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Never too old for the Blues

Daddy Mack Turns 70

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"Daddy" Mack Orr has a lot of stories to tell. Since learning how to play the guitar at the young age of 40, Orr has traveled the country and released multiple albums with local label Inside Sounds, all while becoming a fixture on the Memphis blues scene. We caught up with Orr to get some of his backstory prior to the release of his latest album, A Bluesman Looks at Seventy.

Flyer: What made you want to learn how to play the guitar at 40 years old?

Orr: Ever since I was boy I wanted to play the blues. I'd be out in the field pickin' cotton during the day, and at night I'd go home and listen to the radio. I'd listen to B.B. King and Little Milton and I'd think, Man, I wish that I could do that.

When I was around 12 or 13 years old, I became friends with a boy on another plantation that was close to mine, and on the weekend, we would go to another plantation that had gambling in one room and music in the other. We would stay there for two or three nights over a weekend, but after I got married and moved to Memphis, I got away from all of that. I forgot about it.

Then one day I was sitting in my truck listening to the radio, and they played Albert King. I don't know what the song did to me, but I had to learn how to play the blues. I went to the pawnshop and put an amp and guitar on layaway, thinking that I'd get it out for Christmas. This was about two or three months before Christmas, and I ended up getting them out of layaway in about two or three weeks. I used to carry that guitar everywhere I went. I'd take it fishing with me, and I'd take it to work. I had the type of job where I had a lot of time to just sit around playing guitar. It was kind of tough learning how to play, but once I started catching on to it and learned it on my own, I started putting different stuff together.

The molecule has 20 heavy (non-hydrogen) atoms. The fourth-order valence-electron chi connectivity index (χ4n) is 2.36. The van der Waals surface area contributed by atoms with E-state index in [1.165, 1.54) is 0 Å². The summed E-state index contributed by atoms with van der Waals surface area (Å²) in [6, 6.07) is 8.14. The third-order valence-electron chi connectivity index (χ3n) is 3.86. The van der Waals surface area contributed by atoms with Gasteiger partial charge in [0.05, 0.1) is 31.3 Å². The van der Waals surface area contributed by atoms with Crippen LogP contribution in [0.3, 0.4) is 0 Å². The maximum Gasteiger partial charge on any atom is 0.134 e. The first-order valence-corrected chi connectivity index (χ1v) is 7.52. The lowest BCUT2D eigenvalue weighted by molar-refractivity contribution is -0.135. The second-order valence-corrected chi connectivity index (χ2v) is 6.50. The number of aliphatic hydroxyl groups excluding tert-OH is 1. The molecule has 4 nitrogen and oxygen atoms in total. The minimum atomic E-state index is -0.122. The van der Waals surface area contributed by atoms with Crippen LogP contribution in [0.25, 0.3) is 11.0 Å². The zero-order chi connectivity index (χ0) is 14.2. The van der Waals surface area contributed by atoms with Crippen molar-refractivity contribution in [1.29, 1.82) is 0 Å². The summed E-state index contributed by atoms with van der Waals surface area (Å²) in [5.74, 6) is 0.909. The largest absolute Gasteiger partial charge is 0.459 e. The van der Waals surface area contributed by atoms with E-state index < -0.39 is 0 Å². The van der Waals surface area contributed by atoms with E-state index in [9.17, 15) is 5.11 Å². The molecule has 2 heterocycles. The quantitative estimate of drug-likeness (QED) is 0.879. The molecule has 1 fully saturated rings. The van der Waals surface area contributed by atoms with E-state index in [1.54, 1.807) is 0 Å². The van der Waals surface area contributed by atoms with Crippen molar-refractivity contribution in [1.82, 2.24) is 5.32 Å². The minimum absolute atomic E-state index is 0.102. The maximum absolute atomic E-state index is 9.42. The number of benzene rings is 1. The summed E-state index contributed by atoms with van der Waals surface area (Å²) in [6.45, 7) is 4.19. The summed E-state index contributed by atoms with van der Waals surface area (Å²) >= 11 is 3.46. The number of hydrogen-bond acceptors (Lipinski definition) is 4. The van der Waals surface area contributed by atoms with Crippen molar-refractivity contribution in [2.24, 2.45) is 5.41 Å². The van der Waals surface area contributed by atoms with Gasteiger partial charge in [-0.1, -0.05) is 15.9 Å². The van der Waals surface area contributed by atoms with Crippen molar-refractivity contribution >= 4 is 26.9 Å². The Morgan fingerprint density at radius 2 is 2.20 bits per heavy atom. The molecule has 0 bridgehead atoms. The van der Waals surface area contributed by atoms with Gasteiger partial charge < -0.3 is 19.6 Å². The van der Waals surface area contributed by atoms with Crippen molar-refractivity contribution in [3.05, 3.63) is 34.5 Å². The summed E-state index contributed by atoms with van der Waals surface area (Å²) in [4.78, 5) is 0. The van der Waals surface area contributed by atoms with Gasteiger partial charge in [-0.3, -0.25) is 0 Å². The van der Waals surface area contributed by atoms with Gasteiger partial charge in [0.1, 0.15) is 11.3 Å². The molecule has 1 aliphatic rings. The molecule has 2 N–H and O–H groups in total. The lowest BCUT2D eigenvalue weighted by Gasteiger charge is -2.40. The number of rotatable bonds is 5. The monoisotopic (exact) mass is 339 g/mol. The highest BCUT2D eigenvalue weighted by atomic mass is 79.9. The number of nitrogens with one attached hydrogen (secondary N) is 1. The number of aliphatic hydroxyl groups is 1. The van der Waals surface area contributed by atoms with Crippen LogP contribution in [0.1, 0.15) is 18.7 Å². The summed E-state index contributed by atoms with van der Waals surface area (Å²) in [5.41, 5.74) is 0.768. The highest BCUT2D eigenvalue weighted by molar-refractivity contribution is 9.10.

What keeps you driven at this age to create new music?

I just love to perform, and I think people enjoy it. I also hope to make some money before I die. A lot of people are dead before they get famous, and I'm hoping that doesn't happen with me, even if it looks like it might be going that way right now.

You've been playing at the Center for Southern Folklore for quite some time. Where else did you play when you were first getting started?

I know those folks well, because I've been playing there since I started playing out. This lady named Ellen used to work there, and she knew me because I had a shop nearby. She kept telling the people at the Center that they needed to get me to play there. She got me my first show, and I've been playing there ever since. Before that, this guy Earl the Pearl asked me to play in a band as a fill-in, and I played a couple of songs with them. The next Saturday night, they were playing at Green's Lounge. I was lying in the bed when he called again and said to come help them out. I went and played with them and came back home. The next Saturday night, I was lying in bed again when they called and said, "The guitar player didn't show up to play. We want you to be in the band permanently." That's how I joined the Fieldstones. When I first started playing, I figured that I would play small clubs or someone's house or something. I never dreamed I would play in a lot of the places I've been able to play. I just haven't made the money yet. But I have had a chance to see the world. These long drives we go on used to seem like they took a long time, but now driving to a show in Minnesota is just like driving up the street.

Daddy Mack Blues Band, Saturday July 11th, at the Center for Southern Folklore, 8 p.m. $10.

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